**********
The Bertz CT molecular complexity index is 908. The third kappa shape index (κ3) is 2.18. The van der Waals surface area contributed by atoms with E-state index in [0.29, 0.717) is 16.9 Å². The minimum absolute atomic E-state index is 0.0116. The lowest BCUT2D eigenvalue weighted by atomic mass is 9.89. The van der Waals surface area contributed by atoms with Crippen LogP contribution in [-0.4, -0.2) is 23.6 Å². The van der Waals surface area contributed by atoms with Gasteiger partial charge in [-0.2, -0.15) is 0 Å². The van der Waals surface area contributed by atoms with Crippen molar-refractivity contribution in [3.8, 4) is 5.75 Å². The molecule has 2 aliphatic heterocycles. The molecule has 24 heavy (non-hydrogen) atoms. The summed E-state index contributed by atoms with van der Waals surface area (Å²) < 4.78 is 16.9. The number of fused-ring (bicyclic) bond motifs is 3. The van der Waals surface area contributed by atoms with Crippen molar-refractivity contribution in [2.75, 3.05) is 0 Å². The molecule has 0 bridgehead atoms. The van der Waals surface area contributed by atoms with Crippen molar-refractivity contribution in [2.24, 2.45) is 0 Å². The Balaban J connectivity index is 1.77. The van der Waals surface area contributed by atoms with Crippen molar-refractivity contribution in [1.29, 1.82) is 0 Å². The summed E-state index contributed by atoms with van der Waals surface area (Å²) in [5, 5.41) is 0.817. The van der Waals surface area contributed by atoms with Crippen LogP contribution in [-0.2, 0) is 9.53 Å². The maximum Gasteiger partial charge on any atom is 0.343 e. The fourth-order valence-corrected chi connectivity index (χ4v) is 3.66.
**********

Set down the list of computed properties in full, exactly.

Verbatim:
The Bertz CT molecular complexity index is 908. The third kappa shape index (κ3) is 2.18. The van der Waals surface area contributed by atoms with E-state index in [0.29, 0.717) is 16.9 Å². The minimum absolute atomic E-state index is 0.0116. The lowest BCUT2D eigenvalue weighted by atomic mass is 9.89. The van der Waals surface area contributed by atoms with Crippen LogP contribution in [-0.4, -0.2) is 23.6 Å². The van der Waals surface area contributed by atoms with Gasteiger partial charge in [-0.2, -0.15) is 0 Å². The van der Waals surface area contributed by atoms with Crippen molar-refractivity contribution in [3.8, 4) is 5.75 Å². The molecule has 2 aliphatic heterocycles. The molecule has 24 heavy (non-hydrogen) atoms. The summed E-state index contributed by atoms with van der Waals surface area (Å²) < 4.78 is 16.9. The number of fused-ring (bicyclic) bond motifs is 3. The van der Waals surface area contributed by atoms with Crippen molar-refractivity contribution in [2.75, 3.05) is 0 Å². The molecule has 0 bridgehead atoms. The van der Waals surface area contributed by atoms with Crippen molar-refractivity contribution in [2.24, 2.45) is 0 Å². The Balaban J connectivity index is 1.77. The van der Waals surface area contributed by atoms with Crippen molar-refractivity contribution in [1.29, 1.82) is 0 Å². The summed E-state index contributed by atoms with van der Waals surface area (Å²) in [5, 5.41) is 0.817. The van der Waals surface area contributed by atoms with Crippen LogP contribution in [-0.2, 0) is 9.53 Å². The maximum Gasteiger partial charge on any atom is 0.343 e. The fourth-order valence-corrected chi connectivity index (χ4v) is 3.66.